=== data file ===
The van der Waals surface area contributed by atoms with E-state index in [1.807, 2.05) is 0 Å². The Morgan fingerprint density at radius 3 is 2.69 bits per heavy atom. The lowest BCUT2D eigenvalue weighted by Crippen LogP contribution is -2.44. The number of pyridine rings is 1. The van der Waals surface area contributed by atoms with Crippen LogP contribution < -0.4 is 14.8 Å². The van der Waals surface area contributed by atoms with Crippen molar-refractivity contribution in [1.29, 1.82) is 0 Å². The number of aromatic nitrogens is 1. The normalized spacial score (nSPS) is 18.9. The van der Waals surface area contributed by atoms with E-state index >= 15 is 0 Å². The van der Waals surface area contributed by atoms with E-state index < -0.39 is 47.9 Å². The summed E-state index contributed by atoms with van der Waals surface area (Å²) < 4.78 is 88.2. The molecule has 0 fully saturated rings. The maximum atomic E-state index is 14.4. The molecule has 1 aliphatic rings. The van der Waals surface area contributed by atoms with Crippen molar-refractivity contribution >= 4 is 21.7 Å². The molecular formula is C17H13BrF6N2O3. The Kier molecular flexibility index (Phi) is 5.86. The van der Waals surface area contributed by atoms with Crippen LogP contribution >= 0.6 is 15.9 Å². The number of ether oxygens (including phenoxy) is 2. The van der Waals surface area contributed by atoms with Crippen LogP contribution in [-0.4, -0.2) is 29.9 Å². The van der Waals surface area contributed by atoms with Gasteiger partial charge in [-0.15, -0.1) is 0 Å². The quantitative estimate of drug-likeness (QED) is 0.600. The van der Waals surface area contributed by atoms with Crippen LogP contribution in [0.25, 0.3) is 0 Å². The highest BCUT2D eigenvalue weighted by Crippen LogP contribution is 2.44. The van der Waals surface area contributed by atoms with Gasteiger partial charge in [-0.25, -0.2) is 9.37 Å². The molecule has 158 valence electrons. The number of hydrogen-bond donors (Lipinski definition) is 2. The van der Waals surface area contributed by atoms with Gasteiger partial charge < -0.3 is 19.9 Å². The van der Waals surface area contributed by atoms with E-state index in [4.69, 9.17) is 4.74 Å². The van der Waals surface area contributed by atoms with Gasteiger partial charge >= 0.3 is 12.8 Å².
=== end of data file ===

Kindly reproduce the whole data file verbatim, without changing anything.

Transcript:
The van der Waals surface area contributed by atoms with E-state index in [1.807, 2.05) is 0 Å². The Morgan fingerprint density at radius 3 is 2.69 bits per heavy atom. The lowest BCUT2D eigenvalue weighted by Crippen LogP contribution is -2.44. The number of pyridine rings is 1. The van der Waals surface area contributed by atoms with Crippen LogP contribution < -0.4 is 14.8 Å². The van der Waals surface area contributed by atoms with Crippen molar-refractivity contribution in [1.29, 1.82) is 0 Å². The number of aromatic nitrogens is 1. The normalized spacial score (nSPS) is 18.9. The van der Waals surface area contributed by atoms with E-state index >= 15 is 0 Å². The van der Waals surface area contributed by atoms with E-state index < -0.39 is 47.9 Å². The summed E-state index contributed by atoms with van der Waals surface area (Å²) < 4.78 is 88.2. The molecule has 0 fully saturated rings. The maximum atomic E-state index is 14.4. The molecule has 1 aliphatic rings. The van der Waals surface area contributed by atoms with Crippen molar-refractivity contribution >= 4 is 21.7 Å². The molecular formula is C17H13BrF6N2O3. The Kier molecular flexibility index (Phi) is 5.86. The van der Waals surface area contributed by atoms with Crippen LogP contribution >= 0.6 is 15.9 Å². The number of ether oxygens (including phenoxy) is 2. The van der Waals surface area contributed by atoms with Crippen LogP contribution in [-0.4, -0.2) is 29.9 Å². The van der Waals surface area contributed by atoms with Gasteiger partial charge in [-0.15, -0.1) is 0 Å². The quantitative estimate of drug-likeness (QED) is 0.600. The van der Waals surface area contributed by atoms with Crippen LogP contribution in [0.25, 0.3) is 0 Å². The highest BCUT2D eigenvalue weighted by Crippen LogP contribution is 2.44. The van der Waals surface area contributed by atoms with Gasteiger partial charge in [-0.25, -0.2) is 9.37 Å². The molecule has 158 valence electrons. The number of hydrogen-bond donors (Lipinski definition) is 2. The van der Waals surface area contributed by atoms with Gasteiger partial charge < -0.3 is 19.9 Å². The van der Waals surface area contributed by atoms with E-state index in [4.69, 9.17) is 4.74 Å². The van der Waals surface area contributed by atoms with Gasteiger partial charge >= 0.3 is 12.8 Å².